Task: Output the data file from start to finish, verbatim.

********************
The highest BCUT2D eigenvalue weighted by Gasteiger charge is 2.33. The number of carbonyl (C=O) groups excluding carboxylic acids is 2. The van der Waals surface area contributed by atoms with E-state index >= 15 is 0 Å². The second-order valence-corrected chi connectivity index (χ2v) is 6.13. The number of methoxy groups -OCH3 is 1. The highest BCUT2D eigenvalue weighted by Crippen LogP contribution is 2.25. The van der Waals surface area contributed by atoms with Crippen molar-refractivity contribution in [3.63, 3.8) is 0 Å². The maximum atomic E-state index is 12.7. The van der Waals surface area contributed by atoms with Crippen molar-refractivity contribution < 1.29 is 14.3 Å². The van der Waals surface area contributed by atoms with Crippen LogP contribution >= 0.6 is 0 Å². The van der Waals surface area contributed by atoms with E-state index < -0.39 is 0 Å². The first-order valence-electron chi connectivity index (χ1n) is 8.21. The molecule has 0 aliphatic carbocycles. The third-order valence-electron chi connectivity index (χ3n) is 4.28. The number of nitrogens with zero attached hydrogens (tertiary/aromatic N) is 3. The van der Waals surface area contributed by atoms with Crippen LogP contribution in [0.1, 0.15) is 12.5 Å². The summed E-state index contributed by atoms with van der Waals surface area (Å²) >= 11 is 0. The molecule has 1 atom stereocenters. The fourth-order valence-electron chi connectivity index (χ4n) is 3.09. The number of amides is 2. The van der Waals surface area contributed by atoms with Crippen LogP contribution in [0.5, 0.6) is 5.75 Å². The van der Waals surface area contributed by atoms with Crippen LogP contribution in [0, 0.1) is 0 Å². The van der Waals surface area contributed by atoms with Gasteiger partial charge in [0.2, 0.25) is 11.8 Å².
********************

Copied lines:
The highest BCUT2D eigenvalue weighted by Gasteiger charge is 2.33. The number of carbonyl (C=O) groups excluding carboxylic acids is 2. The van der Waals surface area contributed by atoms with E-state index >= 15 is 0 Å². The second-order valence-corrected chi connectivity index (χ2v) is 6.13. The number of methoxy groups -OCH3 is 1. The highest BCUT2D eigenvalue weighted by Crippen LogP contribution is 2.25. The van der Waals surface area contributed by atoms with Crippen molar-refractivity contribution in [3.63, 3.8) is 0 Å². The maximum atomic E-state index is 12.7. The van der Waals surface area contributed by atoms with Crippen molar-refractivity contribution < 1.29 is 14.3 Å². The van der Waals surface area contributed by atoms with Crippen LogP contribution >= 0.6 is 0 Å². The van der Waals surface area contributed by atoms with E-state index < -0.39 is 0 Å². The first-order valence-electron chi connectivity index (χ1n) is 8.21. The molecule has 0 aliphatic carbocycles. The third-order valence-electron chi connectivity index (χ3n) is 4.28. The number of nitrogens with zero attached hydrogens (tertiary/aromatic N) is 3. The van der Waals surface area contributed by atoms with Crippen LogP contribution in [0.1, 0.15) is 12.5 Å². The summed E-state index contributed by atoms with van der Waals surface area (Å²) >= 11 is 0. The molecule has 1 atom stereocenters. The fourth-order valence-electron chi connectivity index (χ4n) is 3.09. The number of amides is 2. The van der Waals surface area contributed by atoms with Crippen LogP contribution in [0.5, 0.6) is 5.75 Å². The van der Waals surface area contributed by atoms with Crippen LogP contribution in [0, 0.1) is 0 Å². The van der Waals surface area contributed by atoms with Gasteiger partial charge in [0.2, 0.25) is 11.8 Å².